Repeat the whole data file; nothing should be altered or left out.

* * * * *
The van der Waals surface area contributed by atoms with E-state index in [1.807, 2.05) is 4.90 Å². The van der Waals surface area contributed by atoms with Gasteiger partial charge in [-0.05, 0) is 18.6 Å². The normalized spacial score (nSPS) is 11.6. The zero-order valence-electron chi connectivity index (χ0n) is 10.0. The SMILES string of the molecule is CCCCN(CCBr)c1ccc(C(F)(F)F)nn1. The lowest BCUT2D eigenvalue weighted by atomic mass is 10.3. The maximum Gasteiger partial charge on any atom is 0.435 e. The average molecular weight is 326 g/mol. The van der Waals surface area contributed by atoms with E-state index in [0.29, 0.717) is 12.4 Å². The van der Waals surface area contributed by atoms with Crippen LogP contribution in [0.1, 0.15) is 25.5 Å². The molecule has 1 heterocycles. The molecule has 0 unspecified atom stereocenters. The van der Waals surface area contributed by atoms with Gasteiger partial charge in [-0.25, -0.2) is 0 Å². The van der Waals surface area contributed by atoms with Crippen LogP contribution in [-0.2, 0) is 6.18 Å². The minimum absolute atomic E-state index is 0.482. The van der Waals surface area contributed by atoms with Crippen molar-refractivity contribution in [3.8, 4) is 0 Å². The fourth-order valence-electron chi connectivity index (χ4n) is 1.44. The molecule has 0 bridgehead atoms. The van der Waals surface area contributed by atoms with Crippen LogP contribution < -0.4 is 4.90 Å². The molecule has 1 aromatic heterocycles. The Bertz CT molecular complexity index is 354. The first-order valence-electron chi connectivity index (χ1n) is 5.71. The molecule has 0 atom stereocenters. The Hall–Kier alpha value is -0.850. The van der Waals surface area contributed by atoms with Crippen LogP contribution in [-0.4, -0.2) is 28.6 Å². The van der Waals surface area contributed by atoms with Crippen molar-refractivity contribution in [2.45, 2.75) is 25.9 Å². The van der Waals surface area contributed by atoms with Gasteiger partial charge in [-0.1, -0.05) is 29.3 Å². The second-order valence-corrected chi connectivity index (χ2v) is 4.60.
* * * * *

The van der Waals surface area contributed by atoms with E-state index in [1.807, 2.05) is 4.90 Å². The van der Waals surface area contributed by atoms with Gasteiger partial charge in [-0.05, 0) is 18.6 Å². The normalized spacial score (nSPS) is 11.6. The zero-order valence-electron chi connectivity index (χ0n) is 10.0. The SMILES string of the molecule is CCCCN(CCBr)c1ccc(C(F)(F)F)nn1. The lowest BCUT2D eigenvalue weighted by atomic mass is 10.3. The maximum Gasteiger partial charge on any atom is 0.435 e. The average molecular weight is 326 g/mol. The van der Waals surface area contributed by atoms with E-state index in [0.29, 0.717) is 12.4 Å². The van der Waals surface area contributed by atoms with Crippen LogP contribution in [0.1, 0.15) is 25.5 Å². The molecule has 1 heterocycles. The molecule has 0 unspecified atom stereocenters. The van der Waals surface area contributed by atoms with Gasteiger partial charge in [-0.25, -0.2) is 0 Å². The van der Waals surface area contributed by atoms with Crippen LogP contribution in [-0.2, 0) is 6.18 Å². The minimum absolute atomic E-state index is 0.482. The van der Waals surface area contributed by atoms with Crippen molar-refractivity contribution in [3.8, 4) is 0 Å². The fourth-order valence-electron chi connectivity index (χ4n) is 1.44. The molecule has 0 bridgehead atoms. The van der Waals surface area contributed by atoms with Crippen LogP contribution < -0.4 is 4.90 Å². The molecule has 1 aromatic heterocycles. The Bertz CT molecular complexity index is 354. The first-order valence-electron chi connectivity index (χ1n) is 5.71. The molecule has 0 atom stereocenters. The Hall–Kier alpha value is -0.850. The van der Waals surface area contributed by atoms with Crippen LogP contribution in [-0.4, -0.2) is 28.6 Å². The van der Waals surface area contributed by atoms with Crippen molar-refractivity contribution in [2.45, 2.75) is 25.9 Å². The van der Waals surface area contributed by atoms with Gasteiger partial charge in [-0.1, -0.05) is 29.3 Å². The second-order valence-corrected chi connectivity index (χ2v) is 4.60.